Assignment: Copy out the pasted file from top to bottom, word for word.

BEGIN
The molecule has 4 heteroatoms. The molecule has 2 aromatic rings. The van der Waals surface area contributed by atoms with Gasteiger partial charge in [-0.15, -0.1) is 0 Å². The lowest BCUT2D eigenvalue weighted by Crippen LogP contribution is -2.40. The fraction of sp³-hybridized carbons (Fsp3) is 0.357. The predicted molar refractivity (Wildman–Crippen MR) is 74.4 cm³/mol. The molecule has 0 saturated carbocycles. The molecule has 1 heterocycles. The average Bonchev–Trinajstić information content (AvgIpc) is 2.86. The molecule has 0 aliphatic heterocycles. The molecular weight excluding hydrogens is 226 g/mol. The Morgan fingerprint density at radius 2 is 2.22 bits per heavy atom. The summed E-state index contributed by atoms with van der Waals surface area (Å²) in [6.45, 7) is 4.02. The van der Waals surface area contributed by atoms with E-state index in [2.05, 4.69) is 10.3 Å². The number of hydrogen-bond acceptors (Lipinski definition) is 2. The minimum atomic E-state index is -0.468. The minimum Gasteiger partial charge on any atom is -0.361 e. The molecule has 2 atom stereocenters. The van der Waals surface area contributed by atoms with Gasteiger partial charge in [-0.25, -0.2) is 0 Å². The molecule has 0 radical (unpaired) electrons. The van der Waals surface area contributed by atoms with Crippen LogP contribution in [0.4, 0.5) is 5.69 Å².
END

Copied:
The molecule has 4 heteroatoms. The molecule has 2 aromatic rings. The van der Waals surface area contributed by atoms with Gasteiger partial charge in [-0.15, -0.1) is 0 Å². The lowest BCUT2D eigenvalue weighted by Crippen LogP contribution is -2.40. The fraction of sp³-hybridized carbons (Fsp3) is 0.357. The predicted molar refractivity (Wildman–Crippen MR) is 74.4 cm³/mol. The molecule has 0 saturated carbocycles. The molecule has 1 heterocycles. The average Bonchev–Trinajstić information content (AvgIpc) is 2.86. The molecule has 0 aliphatic heterocycles. The molecular weight excluding hydrogens is 226 g/mol. The Morgan fingerprint density at radius 2 is 2.22 bits per heavy atom. The summed E-state index contributed by atoms with van der Waals surface area (Å²) in [6.45, 7) is 4.02. The van der Waals surface area contributed by atoms with E-state index in [2.05, 4.69) is 10.3 Å². The number of hydrogen-bond acceptors (Lipinski definition) is 2. The minimum atomic E-state index is -0.468. The minimum Gasteiger partial charge on any atom is -0.361 e. The molecule has 2 atom stereocenters. The van der Waals surface area contributed by atoms with Gasteiger partial charge in [-0.25, -0.2) is 0 Å². The molecule has 0 radical (unpaired) electrons. The van der Waals surface area contributed by atoms with Crippen LogP contribution in [0.4, 0.5) is 5.69 Å².